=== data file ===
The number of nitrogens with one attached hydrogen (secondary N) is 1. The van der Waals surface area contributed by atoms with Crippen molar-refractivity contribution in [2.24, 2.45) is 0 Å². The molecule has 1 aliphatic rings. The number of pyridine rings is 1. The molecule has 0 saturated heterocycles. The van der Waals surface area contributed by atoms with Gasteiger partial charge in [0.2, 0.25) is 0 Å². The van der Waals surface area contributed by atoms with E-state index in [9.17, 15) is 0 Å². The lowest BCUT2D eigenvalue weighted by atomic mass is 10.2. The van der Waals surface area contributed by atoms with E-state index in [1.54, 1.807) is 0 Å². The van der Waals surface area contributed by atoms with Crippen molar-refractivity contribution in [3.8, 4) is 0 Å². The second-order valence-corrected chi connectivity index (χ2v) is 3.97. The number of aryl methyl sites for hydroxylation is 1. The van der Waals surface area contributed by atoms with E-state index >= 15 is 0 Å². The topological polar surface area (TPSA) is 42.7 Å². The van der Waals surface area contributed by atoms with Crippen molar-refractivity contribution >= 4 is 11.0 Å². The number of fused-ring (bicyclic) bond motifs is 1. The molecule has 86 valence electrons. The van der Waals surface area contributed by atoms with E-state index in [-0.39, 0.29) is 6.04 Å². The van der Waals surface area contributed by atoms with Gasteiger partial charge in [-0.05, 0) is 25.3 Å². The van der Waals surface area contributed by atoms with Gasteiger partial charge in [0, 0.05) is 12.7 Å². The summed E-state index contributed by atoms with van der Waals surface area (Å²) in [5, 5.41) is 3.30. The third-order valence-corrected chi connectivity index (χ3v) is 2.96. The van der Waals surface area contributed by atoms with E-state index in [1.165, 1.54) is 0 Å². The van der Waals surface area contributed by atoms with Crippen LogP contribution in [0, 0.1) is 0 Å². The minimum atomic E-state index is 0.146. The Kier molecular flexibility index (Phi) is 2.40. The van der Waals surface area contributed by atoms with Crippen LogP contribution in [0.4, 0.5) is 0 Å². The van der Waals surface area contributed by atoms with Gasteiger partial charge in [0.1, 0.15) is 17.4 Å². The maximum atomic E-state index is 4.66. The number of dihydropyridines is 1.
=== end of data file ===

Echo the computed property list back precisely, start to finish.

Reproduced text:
The number of nitrogens with one attached hydrogen (secondary N) is 1. The van der Waals surface area contributed by atoms with Crippen molar-refractivity contribution in [2.24, 2.45) is 0 Å². The molecule has 1 aliphatic rings. The number of pyridine rings is 1. The molecule has 0 saturated heterocycles. The van der Waals surface area contributed by atoms with Gasteiger partial charge in [0.2, 0.25) is 0 Å². The van der Waals surface area contributed by atoms with E-state index in [9.17, 15) is 0 Å². The lowest BCUT2D eigenvalue weighted by atomic mass is 10.2. The van der Waals surface area contributed by atoms with E-state index in [1.54, 1.807) is 0 Å². The van der Waals surface area contributed by atoms with Crippen molar-refractivity contribution in [3.8, 4) is 0 Å². The second-order valence-corrected chi connectivity index (χ2v) is 3.97. The number of aryl methyl sites for hydroxylation is 1. The van der Waals surface area contributed by atoms with E-state index >= 15 is 0 Å². The topological polar surface area (TPSA) is 42.7 Å². The van der Waals surface area contributed by atoms with Crippen molar-refractivity contribution >= 4 is 11.0 Å². The number of fused-ring (bicyclic) bond motifs is 1. The molecule has 86 valence electrons. The van der Waals surface area contributed by atoms with E-state index in [-0.39, 0.29) is 6.04 Å². The van der Waals surface area contributed by atoms with Gasteiger partial charge in [-0.05, 0) is 25.3 Å². The van der Waals surface area contributed by atoms with Gasteiger partial charge in [0, 0.05) is 12.7 Å². The summed E-state index contributed by atoms with van der Waals surface area (Å²) in [5, 5.41) is 3.30. The third-order valence-corrected chi connectivity index (χ3v) is 2.96. The van der Waals surface area contributed by atoms with E-state index in [1.165, 1.54) is 0 Å². The van der Waals surface area contributed by atoms with Crippen LogP contribution in [0, 0.1) is 0 Å². The minimum atomic E-state index is 0.146. The Kier molecular flexibility index (Phi) is 2.40. The van der Waals surface area contributed by atoms with Crippen LogP contribution in [0.4, 0.5) is 0 Å². The van der Waals surface area contributed by atoms with Gasteiger partial charge in [0.1, 0.15) is 17.4 Å². The maximum atomic E-state index is 4.66. The number of dihydropyridines is 1.